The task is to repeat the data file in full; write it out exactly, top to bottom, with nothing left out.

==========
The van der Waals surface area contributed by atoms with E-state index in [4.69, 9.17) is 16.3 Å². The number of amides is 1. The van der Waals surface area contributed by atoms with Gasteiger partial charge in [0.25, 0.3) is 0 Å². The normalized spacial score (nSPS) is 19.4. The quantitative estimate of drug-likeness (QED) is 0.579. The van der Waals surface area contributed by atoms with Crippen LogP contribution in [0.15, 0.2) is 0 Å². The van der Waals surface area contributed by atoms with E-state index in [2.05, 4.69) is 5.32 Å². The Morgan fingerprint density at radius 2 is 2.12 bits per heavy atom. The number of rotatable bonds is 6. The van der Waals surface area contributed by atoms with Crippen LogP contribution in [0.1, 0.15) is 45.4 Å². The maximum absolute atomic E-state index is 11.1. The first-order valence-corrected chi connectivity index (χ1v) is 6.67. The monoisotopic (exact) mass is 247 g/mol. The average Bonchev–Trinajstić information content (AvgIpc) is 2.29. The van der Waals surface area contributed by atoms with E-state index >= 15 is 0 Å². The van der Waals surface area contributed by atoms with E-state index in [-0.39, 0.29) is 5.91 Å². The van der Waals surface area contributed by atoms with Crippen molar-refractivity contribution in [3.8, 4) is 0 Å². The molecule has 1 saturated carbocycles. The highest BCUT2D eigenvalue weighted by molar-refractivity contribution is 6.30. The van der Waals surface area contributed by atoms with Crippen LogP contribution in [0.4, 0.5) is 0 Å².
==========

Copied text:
The van der Waals surface area contributed by atoms with E-state index in [4.69, 9.17) is 16.3 Å². The number of amides is 1. The van der Waals surface area contributed by atoms with Gasteiger partial charge in [0.25, 0.3) is 0 Å². The normalized spacial score (nSPS) is 19.4. The quantitative estimate of drug-likeness (QED) is 0.579. The van der Waals surface area contributed by atoms with Crippen LogP contribution in [0.15, 0.2) is 0 Å². The van der Waals surface area contributed by atoms with E-state index in [2.05, 4.69) is 5.32 Å². The Morgan fingerprint density at radius 2 is 2.12 bits per heavy atom. The number of rotatable bonds is 6. The van der Waals surface area contributed by atoms with Crippen LogP contribution in [0.1, 0.15) is 45.4 Å². The maximum absolute atomic E-state index is 11.1. The first-order valence-corrected chi connectivity index (χ1v) is 6.67. The monoisotopic (exact) mass is 247 g/mol. The average Bonchev–Trinajstić information content (AvgIpc) is 2.29. The van der Waals surface area contributed by atoms with E-state index >= 15 is 0 Å². The van der Waals surface area contributed by atoms with E-state index in [-0.39, 0.29) is 5.91 Å². The van der Waals surface area contributed by atoms with Crippen molar-refractivity contribution in [3.8, 4) is 0 Å². The molecule has 1 saturated carbocycles. The highest BCUT2D eigenvalue weighted by molar-refractivity contribution is 6.30. The van der Waals surface area contributed by atoms with Crippen LogP contribution in [0.4, 0.5) is 0 Å².